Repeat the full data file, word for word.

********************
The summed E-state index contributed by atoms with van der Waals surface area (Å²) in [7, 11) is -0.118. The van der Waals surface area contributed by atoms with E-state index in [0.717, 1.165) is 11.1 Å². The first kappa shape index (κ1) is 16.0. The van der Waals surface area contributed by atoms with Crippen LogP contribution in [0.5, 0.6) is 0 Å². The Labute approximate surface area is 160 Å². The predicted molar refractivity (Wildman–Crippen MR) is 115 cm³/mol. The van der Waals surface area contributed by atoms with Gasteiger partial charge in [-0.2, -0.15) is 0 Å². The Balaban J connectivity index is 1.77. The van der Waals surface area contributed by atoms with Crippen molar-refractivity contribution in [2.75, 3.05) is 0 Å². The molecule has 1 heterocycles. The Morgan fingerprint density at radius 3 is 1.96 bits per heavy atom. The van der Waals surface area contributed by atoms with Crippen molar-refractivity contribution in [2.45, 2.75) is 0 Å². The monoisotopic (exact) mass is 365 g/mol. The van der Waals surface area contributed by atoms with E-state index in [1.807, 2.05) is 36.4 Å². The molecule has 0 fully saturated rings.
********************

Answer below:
The summed E-state index contributed by atoms with van der Waals surface area (Å²) in [7, 11) is -0.118. The van der Waals surface area contributed by atoms with E-state index in [0.717, 1.165) is 11.1 Å². The first kappa shape index (κ1) is 16.0. The van der Waals surface area contributed by atoms with Crippen LogP contribution in [0.5, 0.6) is 0 Å². The Labute approximate surface area is 160 Å². The predicted molar refractivity (Wildman–Crippen MR) is 115 cm³/mol. The van der Waals surface area contributed by atoms with Gasteiger partial charge in [-0.2, -0.15) is 0 Å². The Balaban J connectivity index is 1.77. The van der Waals surface area contributed by atoms with Crippen molar-refractivity contribution in [2.75, 3.05) is 0 Å². The molecule has 1 heterocycles. The Morgan fingerprint density at radius 3 is 1.96 bits per heavy atom. The van der Waals surface area contributed by atoms with Crippen molar-refractivity contribution in [2.45, 2.75) is 0 Å². The monoisotopic (exact) mass is 365 g/mol. The van der Waals surface area contributed by atoms with E-state index in [1.807, 2.05) is 36.4 Å². The molecule has 0 fully saturated rings.